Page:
Vaccines change the situation


Many governments, health services and the world health bodies have always wanted a vaccine to be the eventual way out of the pandemic. Yesterday they got much nearer to that outcome, with the announcement of the formal recognition of the safety and efficacy of the Pfizer BioN Tech vaccine by the UK’s Medicines and Healthcare Products Regulatory Agency, and the roll out of the Sputnik V vaccine as an approved treatment in Russia.

Dr June Raine, the CEO of the MHRA, was keen to tell UK residents that “the public’s safety has always been at the forefront of our minds – safety is our watchword.” She assured her audience that they had not taken any short cuts and had pored over much data before concluding the product meets both their safety and their efficacy standards.

The Pfizer vaccine uses a relatively new technique, mRNA, to trigger immune responses should the virus attack. So too does the Moderna product, which may soon follow with a permission. The Astra Zeneca Oxford University vaccine may be third to get approval, and uses a Replication deficient viral vector. They needed to supply more information on their tests given the different doses actually deployed with different results.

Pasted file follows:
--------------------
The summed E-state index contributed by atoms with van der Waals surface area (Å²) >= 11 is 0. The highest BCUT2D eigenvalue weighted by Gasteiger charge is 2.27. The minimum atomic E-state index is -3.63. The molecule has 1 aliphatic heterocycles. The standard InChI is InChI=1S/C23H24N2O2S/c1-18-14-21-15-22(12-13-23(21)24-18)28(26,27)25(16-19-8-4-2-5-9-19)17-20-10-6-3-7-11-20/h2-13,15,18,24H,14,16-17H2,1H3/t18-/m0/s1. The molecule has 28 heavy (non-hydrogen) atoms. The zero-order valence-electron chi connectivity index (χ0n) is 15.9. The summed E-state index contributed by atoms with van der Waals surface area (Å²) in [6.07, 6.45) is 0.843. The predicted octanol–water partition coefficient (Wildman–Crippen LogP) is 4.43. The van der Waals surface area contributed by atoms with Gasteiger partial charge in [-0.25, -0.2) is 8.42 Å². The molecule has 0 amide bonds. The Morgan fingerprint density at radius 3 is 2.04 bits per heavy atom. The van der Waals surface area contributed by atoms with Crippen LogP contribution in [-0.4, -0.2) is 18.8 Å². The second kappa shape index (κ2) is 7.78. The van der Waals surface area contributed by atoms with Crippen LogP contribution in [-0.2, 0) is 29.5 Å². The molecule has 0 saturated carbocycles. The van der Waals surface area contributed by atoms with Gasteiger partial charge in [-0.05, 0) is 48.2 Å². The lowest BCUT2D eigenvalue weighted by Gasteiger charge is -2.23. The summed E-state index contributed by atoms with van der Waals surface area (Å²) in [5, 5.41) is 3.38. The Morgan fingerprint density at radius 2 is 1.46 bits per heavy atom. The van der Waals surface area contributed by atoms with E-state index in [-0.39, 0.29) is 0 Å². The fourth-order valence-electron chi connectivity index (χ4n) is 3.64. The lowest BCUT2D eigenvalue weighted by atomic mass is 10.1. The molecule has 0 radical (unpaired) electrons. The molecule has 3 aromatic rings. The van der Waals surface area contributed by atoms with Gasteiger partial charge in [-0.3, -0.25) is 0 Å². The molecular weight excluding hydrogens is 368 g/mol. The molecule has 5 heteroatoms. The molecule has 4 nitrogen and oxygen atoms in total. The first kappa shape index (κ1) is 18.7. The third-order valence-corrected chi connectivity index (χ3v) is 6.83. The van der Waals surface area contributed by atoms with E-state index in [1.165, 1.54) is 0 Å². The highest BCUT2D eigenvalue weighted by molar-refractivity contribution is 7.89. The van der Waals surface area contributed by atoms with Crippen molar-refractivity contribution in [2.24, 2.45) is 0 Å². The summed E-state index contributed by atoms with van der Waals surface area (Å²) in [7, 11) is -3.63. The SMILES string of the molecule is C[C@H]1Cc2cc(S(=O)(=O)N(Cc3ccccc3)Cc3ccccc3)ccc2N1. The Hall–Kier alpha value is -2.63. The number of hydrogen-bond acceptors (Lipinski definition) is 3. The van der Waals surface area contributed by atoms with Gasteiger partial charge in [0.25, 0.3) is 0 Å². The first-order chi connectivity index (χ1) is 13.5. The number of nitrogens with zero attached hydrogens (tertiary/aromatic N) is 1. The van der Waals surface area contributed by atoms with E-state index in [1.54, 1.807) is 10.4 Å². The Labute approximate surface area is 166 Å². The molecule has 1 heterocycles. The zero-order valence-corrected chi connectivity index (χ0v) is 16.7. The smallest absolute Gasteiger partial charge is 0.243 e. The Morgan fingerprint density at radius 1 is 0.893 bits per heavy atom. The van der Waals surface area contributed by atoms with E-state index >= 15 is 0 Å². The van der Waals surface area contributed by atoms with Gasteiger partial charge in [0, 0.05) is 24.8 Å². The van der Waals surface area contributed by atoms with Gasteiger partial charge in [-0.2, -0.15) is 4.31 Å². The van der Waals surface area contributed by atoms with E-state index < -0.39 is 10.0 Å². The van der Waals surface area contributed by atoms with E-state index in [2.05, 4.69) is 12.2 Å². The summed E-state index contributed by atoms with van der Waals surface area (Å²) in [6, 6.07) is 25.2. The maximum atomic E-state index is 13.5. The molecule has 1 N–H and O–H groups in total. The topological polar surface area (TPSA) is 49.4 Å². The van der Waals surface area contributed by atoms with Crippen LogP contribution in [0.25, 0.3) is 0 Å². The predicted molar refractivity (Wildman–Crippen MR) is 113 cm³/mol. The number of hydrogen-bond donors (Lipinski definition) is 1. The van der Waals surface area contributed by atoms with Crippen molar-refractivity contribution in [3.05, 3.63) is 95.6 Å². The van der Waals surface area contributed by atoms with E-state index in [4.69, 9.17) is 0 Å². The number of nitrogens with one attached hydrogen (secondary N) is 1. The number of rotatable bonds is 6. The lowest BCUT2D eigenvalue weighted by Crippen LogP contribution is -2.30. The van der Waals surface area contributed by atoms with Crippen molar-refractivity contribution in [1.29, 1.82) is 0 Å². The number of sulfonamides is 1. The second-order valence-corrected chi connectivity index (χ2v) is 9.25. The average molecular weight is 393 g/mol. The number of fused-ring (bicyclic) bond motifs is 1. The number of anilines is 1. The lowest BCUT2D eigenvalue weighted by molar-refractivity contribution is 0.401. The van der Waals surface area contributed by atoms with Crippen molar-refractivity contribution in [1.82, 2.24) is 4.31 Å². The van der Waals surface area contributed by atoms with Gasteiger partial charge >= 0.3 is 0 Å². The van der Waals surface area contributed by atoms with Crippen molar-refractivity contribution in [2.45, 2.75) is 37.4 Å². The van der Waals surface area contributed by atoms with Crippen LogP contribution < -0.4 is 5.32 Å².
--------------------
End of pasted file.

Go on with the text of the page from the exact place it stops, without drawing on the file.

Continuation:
I always point out this site does not give medical advice, as I am not qualified. Individuals thinking of accepting a vaccination need to make their own decisions based on the information provided by the companies supplying the product and the NHS, and may take their own doctor’s advice if they have concerns.

If enough people volunteer for the vaccination, as seems likely given the strong encouragement from the NHS and from the government’s own medical experts, it will be easier to secure a removal of controls over our lives.

There should be no question of people having to take the vaccine, nor of vaccine passports being used as a lever to get more people to take the vaccine. The vaccine should stand on it own merits. The more information the Regulators can share with the public the better, as confidence comes from an open approach, not from hectoring and limited communication of the facts.

First use of the first vaccine is likely to be in hospitals who have the specialist equipment to store the vaccine. There will be guidance about who has priority to receive it.

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